You love the beach, the pool, the sprinkler park, anything with water. You are fearless when it comes to jumping in the water or climbing up a jungle gym. But you are terrified beyond terrified of cockroaches and dogs.

You love books--sometimes you want them read to you and sometimes you just want them next to you in your bed. You also love motorcycles and cars and coloring (you know that we only color on paper but sometimes you get confused and think the wall IS paper).

Until just a few days ago, you couldn't pronounce the "sc" sound. It came out "ch." So "scared" was "chared" and "squirrel" was "chuirrel" etc. I'm sad that you can say it right now! You are growing up so fast. I love you more than anything forever and ever!!

Here is you just born:

One Year Old:

Two Years Old:

And Now:

Sunday, August 16, 2009

Two of My Favorite Things--the Beach and a Clean Playroom!

This past week was the one week of the summer that I had both kids home all day every day. I was originally looking forward to it because my sister and brother-in-law and their two boys were supposed to be here. But, sadly, plans changed because of my grandfather's death and my sister and her baby didn't come. My bro-in-law and nephew were here for a week (the first part of which I missed because I was in Boston), but they left early Tuesday morning. So we had to fend for ourselves for the rest of the week. We did a variety of fun activities and overall I think the kids had fun, but I know they were happy to start camp again this morning. They do much better when they have routine.
The week ended on a high note with a weekend visit from our friends M&A and their 3 boys who live up north in the beautiful Golan Heights. We met them on the beach in Herzliya on Friday afternoon for some fun in the sun. I LOOOOOVE the beach and have gotten over being annoyed by all the sand that gets tracked into the house after a trip to the beach!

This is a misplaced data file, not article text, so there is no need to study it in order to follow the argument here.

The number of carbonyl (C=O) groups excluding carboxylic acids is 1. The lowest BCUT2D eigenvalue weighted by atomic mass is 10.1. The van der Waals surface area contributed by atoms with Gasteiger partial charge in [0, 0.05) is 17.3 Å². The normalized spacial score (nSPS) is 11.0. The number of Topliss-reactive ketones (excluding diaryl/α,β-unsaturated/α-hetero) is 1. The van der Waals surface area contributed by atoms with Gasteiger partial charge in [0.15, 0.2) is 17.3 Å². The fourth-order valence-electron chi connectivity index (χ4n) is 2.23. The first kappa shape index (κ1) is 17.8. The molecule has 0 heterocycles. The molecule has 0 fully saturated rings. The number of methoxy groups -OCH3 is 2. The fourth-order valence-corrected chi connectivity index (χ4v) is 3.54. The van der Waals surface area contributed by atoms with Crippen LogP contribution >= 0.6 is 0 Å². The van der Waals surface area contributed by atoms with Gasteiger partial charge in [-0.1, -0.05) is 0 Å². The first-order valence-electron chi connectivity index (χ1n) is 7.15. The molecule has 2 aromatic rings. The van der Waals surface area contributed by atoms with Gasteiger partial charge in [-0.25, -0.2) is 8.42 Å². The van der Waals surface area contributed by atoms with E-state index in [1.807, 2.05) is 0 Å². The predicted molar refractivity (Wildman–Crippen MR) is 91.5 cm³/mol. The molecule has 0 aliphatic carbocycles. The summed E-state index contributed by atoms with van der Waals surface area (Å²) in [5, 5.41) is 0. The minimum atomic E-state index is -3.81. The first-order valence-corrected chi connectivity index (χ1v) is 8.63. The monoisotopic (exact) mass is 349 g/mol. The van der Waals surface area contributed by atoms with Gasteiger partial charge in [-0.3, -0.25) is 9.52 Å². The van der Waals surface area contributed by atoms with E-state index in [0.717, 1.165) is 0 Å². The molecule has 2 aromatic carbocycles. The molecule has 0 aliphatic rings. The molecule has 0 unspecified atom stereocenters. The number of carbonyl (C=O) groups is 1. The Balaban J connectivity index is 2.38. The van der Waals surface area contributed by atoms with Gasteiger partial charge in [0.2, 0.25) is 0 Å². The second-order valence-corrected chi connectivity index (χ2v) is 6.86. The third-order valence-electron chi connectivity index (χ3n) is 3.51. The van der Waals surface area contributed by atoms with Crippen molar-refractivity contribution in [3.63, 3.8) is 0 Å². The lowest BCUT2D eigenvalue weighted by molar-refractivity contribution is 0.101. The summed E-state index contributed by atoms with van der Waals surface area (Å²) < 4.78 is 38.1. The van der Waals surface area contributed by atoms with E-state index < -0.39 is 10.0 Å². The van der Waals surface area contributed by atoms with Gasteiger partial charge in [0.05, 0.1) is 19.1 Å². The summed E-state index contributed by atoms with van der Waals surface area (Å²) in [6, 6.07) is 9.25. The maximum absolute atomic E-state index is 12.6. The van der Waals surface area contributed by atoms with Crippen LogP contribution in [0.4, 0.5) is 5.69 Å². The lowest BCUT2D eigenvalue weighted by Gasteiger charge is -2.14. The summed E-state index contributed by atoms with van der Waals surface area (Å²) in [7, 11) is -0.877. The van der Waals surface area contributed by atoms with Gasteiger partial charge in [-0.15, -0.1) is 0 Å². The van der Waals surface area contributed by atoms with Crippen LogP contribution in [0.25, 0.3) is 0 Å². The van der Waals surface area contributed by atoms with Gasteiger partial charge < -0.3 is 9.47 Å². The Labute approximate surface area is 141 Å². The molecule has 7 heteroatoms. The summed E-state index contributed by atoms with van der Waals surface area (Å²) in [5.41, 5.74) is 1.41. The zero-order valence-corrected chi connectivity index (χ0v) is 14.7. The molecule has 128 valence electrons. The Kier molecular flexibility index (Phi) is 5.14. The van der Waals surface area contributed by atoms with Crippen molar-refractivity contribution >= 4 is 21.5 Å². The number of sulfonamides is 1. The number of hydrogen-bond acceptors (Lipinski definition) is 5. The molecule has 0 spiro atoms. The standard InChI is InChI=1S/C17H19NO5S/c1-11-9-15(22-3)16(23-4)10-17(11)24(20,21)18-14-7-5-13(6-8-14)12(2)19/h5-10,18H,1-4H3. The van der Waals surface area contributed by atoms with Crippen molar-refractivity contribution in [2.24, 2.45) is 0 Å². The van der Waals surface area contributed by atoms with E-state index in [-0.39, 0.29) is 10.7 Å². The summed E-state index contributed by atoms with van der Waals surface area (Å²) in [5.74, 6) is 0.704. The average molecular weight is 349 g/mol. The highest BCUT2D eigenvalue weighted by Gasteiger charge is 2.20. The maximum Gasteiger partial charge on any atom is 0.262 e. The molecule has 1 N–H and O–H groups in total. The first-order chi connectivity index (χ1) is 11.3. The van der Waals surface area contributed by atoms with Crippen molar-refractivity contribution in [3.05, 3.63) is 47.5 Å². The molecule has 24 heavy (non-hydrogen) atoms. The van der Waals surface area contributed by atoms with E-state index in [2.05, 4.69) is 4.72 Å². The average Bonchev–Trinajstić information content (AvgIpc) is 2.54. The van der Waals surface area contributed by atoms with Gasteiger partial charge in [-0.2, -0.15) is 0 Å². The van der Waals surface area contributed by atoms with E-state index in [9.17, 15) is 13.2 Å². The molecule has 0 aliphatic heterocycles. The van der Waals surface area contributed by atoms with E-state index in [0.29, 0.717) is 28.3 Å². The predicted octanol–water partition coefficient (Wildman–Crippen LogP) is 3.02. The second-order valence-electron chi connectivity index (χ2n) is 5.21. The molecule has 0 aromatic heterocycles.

Here is Big and his friend S hard at work building in the sand:

It is interesting to note how 2 kids growing up in TOTALLY different environments can be SO similar. And how 2 adults who grew up in very similar environments can be so different. S's dad, M, and I grew up together outside of Boston. We went to the same school from Kindergarten through 12th Grade and lived in the same community. He is now living out his dream on a Kibbutz in the Golan Heights and working as an archeologist. He lives with his wife and 3 boys in a temporary caravan that is more or less the size of a postage stamp. While he and his wife are both American, their kids were all born here and are much more comfortable speaking in
Hebrew than English (although they understand English perfectly). They are truly integrated into Israeli society, with the only indication of an American connection being that their kids (thanks to grandparents) are fully decked out in clothes from GapKids, Children's Place, Gymboree, Old Navy, etc.